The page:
Seaquarium, Owner of NFL’s Colts Tease Announcement About Last Puget Sound Orca in Captivity


SEATTLE — The Miami Seaquarium set a news conference Thursday to announce an initiative among the aquarium’s parent company, the owner of the Indianapolis Colts and a Florida nonprofit to “return beloved orca, Lolita,” to her home waters.

It’s unclear if federal agencies have signed off on the proposal, or if the announcement is a promise to finally release the last surviving Puget Sound orca in captivity.

Jim Irsay, owner of the NFL’s Colts, tweeted Tuesday that he’d be at “a big press conference” Thursday “for a HUGE ANNOUNCEMENT about the future of LOLITA the orca.”

Lolita, or Tokitae, was taken from her family, the L pod of southern residents, in Whidbey Island’s Penn Cove and sold to the Miami Seaquarium more than five decades ago. That’s where she’s been holed up since, performing for crowds until recent years.

By the mid-1970s, some 270 orcas were estimated to have been captured in the Salish Sea, the transboundary waters between the U.S. and Canada. At least 12 of those orcas died during capture, and more than 50 were kept for captive display.

All are now dead but one, Tokitae.

A report filed by a federal veterinary medical officer in 2021 detailed multiple violations of animal care standards. Tokitae was given meager rations, fed rotten fish and forced to do high-energy jumps and tricks despite a jaw injury from fast swims, the report stated.

The U.S. Department of Agriculture, which monitors private aquariums, granted the former owner of the Miami Seaquarium a renewed exhibitor’s license under the condition it no longer displays Tokitae.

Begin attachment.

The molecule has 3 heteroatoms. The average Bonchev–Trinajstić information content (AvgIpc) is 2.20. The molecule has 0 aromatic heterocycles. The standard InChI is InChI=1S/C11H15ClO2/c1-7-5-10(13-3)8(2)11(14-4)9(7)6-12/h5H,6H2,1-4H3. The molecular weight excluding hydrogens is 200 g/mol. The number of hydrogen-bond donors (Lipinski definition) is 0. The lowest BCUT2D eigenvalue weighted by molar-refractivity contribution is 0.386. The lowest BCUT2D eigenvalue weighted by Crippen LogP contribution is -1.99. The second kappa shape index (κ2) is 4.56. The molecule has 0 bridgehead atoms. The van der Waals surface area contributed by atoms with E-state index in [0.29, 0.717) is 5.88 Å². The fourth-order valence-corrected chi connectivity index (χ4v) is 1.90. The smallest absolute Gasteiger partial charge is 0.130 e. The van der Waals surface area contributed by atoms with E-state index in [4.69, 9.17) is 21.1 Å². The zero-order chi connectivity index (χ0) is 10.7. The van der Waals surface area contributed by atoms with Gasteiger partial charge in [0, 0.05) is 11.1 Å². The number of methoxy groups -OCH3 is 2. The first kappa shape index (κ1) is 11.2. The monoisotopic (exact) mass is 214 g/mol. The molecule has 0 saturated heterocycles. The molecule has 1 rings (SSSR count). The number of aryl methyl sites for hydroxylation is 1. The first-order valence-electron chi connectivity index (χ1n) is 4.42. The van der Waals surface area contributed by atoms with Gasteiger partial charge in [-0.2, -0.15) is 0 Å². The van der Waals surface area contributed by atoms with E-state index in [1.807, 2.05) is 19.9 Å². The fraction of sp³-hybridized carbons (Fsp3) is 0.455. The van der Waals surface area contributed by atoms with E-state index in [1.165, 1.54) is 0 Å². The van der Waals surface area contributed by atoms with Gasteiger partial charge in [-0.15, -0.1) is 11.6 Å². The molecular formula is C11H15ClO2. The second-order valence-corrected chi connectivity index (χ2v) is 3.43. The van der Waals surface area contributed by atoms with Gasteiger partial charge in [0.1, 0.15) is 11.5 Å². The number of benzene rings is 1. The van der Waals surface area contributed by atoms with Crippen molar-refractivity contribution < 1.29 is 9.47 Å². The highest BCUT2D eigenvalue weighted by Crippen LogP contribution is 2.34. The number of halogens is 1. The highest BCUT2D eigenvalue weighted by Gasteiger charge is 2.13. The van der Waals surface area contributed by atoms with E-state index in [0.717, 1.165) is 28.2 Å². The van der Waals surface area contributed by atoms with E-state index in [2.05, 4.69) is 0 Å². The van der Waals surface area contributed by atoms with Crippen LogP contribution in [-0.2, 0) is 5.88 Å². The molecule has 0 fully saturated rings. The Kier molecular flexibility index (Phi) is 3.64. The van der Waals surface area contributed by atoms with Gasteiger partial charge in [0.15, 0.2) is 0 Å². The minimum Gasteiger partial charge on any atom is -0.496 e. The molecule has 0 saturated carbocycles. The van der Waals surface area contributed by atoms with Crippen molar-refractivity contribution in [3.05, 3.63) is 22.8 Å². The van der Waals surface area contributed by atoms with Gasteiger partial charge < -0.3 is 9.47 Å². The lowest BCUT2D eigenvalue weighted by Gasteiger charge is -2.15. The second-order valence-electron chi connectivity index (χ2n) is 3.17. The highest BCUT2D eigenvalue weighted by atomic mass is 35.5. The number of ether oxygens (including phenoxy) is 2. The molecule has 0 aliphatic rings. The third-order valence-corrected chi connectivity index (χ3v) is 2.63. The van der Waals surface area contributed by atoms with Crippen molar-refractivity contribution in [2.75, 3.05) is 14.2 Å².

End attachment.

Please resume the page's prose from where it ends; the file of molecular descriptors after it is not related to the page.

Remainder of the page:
Since then, under an agreement between the Seaquarium and Florida nonprofit Friends of Toki, veterinarians have been working to treat Tokitae’s chronic illness, and staff have added water filtration and water chilling systems to her tank.

For years, Coast Salish people, politicians and nonprofits have been working to free Tokitae, also known by the Lummi name Sk’aliCh’elh-tenaut.

In 2018, Lummi Nation carvers and supporters embarked on a 7,000-mile journey to deliver an orca totem pole to Tokitae.

She still sings the songs of her family, Lummi Nation traditional chief Bill James said in a 2018 interview, and she wants to come home.

In 2019, two Lummi women invoked the Native American Graves Protection and Repatriation Act and announced their intent to sue the Seaquarium if they would not agree to safely bring the whale back home to her family in the Salish Sea.

In December, Eduardo Albor, the CEO of the Dolphin Company, the owner of the Miami Seaquarium, said the company is “100% committed” to her release. But with the proposal comes a long process to ensure her fitness for the journey home.

Federal regulatory agencies including the National Oceanic and Atmospheric Administration and the USDA would need to approve the move.

Jared Goodman, animal law general counsel for the nonprofit People for the Ethical Treatment of Animals, said he think’s it’s possible.

“It should have happened decades ago,” Goodman said, “but we’re heartened that they’re still moving in this direction and very much look forward to hearing about the developments on Thursday.”

Speakers at Thursday’s news conference include Daniella Levine Cava, mayor of Miami-Dade County; Albor; Pritam Singh, the investor behind the nonprofit Friends of Toki; and Irsay.

A spokesperson for the Seaquarium declined to comment.